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Amino Acid is one of several molecules that join together to form proteins. There are 20 common amino acids found in proteins.
Researchers develop novel computational approach to accelerate search for hepatitis C vaccine

Researchers develop novel computational approach to accelerate search for hepatitis C vaccine

Borrowing from several statistical science models, an interdisciplinary team of researchers from the University of Illinois at Urbana-Champaign has developed a novel computational approach for massively accelerating the search for a hepatitis C vaccine. [More]
Exploring how absence of ASS1 protein affects sick children may provide a 'lens' on cancer

Exploring how absence of ASS1 protein affects sick children may provide a 'lens' on cancer

What can a rare genetic childhood disease teach us about cancer? Dr. Ayelet Erez of the Weizmann Institute of Science's Department of Biological Regulation says: "A single-mutation disease can act as a 'lens.' If we find exactly what malfunctions in the sick child, we can zoom in and understand the role of the same gene among the many genetic changes that accompany cancer." [More]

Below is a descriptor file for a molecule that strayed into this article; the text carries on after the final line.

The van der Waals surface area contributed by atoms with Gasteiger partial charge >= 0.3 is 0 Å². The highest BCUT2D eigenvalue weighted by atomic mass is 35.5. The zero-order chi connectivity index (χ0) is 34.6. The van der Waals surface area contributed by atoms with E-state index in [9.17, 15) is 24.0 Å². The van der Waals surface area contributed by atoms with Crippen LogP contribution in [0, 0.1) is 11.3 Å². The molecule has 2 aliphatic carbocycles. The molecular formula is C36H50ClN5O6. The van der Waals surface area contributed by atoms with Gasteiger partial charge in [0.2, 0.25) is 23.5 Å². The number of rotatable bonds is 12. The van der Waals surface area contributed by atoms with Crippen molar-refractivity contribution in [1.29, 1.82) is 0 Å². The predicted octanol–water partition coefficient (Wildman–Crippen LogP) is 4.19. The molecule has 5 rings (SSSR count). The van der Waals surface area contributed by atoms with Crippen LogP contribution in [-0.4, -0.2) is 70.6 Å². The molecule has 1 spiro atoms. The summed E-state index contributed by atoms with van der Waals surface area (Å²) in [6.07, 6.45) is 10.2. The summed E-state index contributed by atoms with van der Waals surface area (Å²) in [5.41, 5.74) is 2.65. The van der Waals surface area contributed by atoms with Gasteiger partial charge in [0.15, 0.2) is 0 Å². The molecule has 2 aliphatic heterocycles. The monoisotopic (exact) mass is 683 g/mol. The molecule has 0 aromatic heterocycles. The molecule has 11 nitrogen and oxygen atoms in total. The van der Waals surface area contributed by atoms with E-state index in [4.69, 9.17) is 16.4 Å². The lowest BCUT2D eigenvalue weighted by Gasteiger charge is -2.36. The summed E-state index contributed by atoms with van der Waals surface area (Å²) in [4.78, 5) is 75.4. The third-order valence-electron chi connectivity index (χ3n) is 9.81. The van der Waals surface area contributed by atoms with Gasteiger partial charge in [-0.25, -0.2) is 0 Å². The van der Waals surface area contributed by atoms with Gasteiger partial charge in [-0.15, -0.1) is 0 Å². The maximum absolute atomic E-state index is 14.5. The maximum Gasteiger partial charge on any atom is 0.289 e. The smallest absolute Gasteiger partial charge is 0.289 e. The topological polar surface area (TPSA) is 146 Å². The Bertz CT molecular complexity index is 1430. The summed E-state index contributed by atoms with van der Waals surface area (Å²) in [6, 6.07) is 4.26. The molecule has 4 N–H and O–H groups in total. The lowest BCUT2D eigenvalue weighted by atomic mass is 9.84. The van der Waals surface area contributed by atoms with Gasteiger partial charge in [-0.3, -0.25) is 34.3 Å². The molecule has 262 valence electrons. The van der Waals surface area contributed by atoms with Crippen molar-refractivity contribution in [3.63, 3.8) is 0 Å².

Study points to new avenue for developing potential strategies to thwart HIV virus

Study points to new avenue for developing potential strategies to thwart HIV virus

Nearly 37 million people worldwide are living with HIV. When the virus destroys so many immune cells that the body can't fight off infection, AIDS will develop. The disease took the lives of more than a million people last year. [More]
Helmholtz Centre for Infection Research scientists identify promising antitumor agent

Helmholtz Centre for Infection Research scientists identify promising antitumor agent